9380792890?profile=RESIZE_710xMykal Banta, library assistant director, helps Audrey Vassallo at the monthly Wash & Read at the Laundry Stop. The library gives away cards for the machines and paperbacks. Photos by Bruce Bennett / The Coastal Star

By Ron Hayes

You’ve probably noticed that libraries aren’t what they used to be.
You might even wonder if they need a new name.
The word derives from the Latin librarius, meaning “of books.”
The Delray Beach Public Library still has plenty of books — 124,067 in print and another 8,574 available for download.
But you can also borrow DVDs, use the free computers, attend a virtual yoga class, or find help preparing a résumé.
You can request a series of “memory kits” with DVDs, flash cards and booklets to help people struggling with memory loss.
And then there’s “Wash & Read,” a library laundry service for homeless people. On the third Wednesday of every month, Mykal Banta, the library’s assistant director, arrives at the Laundry Stop on George Bush Boulevard bearing backpacks and satchels, blankets, laundry detergent, laundromat debit cards and, of course, books.
“We began in November 2019, and we haven’t missed a Wednesday,” he says. “We talked about stopping the program for COVID, but I didn’t want to do that. There’s nothing like putting on clean clothes, especially when you’re homeless and don’t have the opportunity very often.”
On an average Wash & Read Wednesday, five or six men and women arrive. Once or twice a dozen have shown, sometimes only two.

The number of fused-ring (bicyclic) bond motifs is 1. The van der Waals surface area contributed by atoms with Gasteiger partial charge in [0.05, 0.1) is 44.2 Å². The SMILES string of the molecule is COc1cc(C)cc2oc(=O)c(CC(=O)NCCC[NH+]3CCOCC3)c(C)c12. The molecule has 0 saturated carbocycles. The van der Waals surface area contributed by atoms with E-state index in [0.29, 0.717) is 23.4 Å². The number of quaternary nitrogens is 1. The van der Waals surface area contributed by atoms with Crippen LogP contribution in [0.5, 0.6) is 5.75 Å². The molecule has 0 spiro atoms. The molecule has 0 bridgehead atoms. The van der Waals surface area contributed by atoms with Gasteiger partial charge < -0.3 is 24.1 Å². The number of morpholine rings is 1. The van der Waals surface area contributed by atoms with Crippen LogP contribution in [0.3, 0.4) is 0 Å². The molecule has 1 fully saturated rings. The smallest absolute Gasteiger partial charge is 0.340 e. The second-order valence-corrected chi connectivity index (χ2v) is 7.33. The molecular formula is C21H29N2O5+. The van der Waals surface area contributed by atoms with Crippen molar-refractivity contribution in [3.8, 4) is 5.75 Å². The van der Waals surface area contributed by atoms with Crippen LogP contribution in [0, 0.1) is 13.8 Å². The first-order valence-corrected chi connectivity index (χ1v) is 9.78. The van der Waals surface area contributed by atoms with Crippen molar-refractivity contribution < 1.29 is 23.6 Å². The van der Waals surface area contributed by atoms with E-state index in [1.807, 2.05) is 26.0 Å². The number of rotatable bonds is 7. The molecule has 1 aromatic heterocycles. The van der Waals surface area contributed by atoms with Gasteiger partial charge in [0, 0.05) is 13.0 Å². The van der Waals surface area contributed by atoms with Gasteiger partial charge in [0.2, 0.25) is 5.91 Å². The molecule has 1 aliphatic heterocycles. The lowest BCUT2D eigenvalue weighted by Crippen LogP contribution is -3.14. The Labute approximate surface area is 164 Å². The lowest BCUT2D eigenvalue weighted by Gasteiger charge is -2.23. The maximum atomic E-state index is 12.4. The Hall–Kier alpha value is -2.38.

“I’ve never had nobody come,” Banta says.
On this third Wednesday in July three men and a woman appear, carrying their dirty clothes in backpacks or travel bags.

9380803495?profile=RESIZE_710xJonathan Neves says the program shows that ‘the library really cares about us.’

Jonathan Neves, 26, grew up in Coral Springs.
“I’m sleeping out,” he says. “I have a tent hidden away in a little forested area. For some it’s tough, but I have a tent and a mat, so it’s not too bad. I wouldn’t say I’m lucky, but it’s peaceful.”
Neves has been living like this, off and on, for four years.
“I struggle with some mental issues,” he says. “I’m bipolar with some social psychosis, animosities. Sometimes I completely freak out.”
Has he no family to help him out?
“Blood family? Not so much. They’re very judgmental and unaccepting. I do have someone who cares for me, but she’s in Costa Rica. We talk on the internet.”
Along with the laundry soap and debit cards, Banta fulfills his librarian job by offering each customer a brand-new paperback novel. The authors are familiar names. Agatha Christie. Lee Child. James Lee Burke. Neves accepts a backpack and satchel, but won’t take a free book.
“I read,” he explains, “but strictly only the Bible. I wouldn’t touch a book except the Bible.”

Wash & Read began as a suggestion from Isabella Rowan, the library’s director of programming and volunteers. The idea was to engage a different area laundromat each month, but they couldn’t reach the owners. And then they called Stacey Runfola, who had bought the Laundry Stop at 718 George Bush Blvd. in January 2019.
“Of course,” Runfola said, “I’d be happy to host it every month.”
And she offered to match the library’s contributions.
“Most people who are homeless are not there by choice, but by circumstance,” she says, “whether it’s mental illness or a million other circumstances, so this was an ideal opportunity to help.”
Now the program is funded by a $12,000 grant from the Virginia & Harvey Kimmel Family Foundation. It’s money the library also uses to support the Caring Kitchen food truck in the library parking lot every Monday, Wednesday and Thursday, and the funds support the shower truck that visits St. Matthew’s Episcopal Church on Wednesdays and Fridays. The shower truck is operated by the Interfaith Committee of Social Services, where Banta serves on the board.

Audrey Vassallo, 64, is from Bergen County, New Jersey. Most of the people who have come to the Wash & Read this week are friendly, polite and happy to talk. Vassallo can’t seem to stop talking. She chatters on and on, her brain leaping from one passing thought to the next in an almost acrobatic display of free association.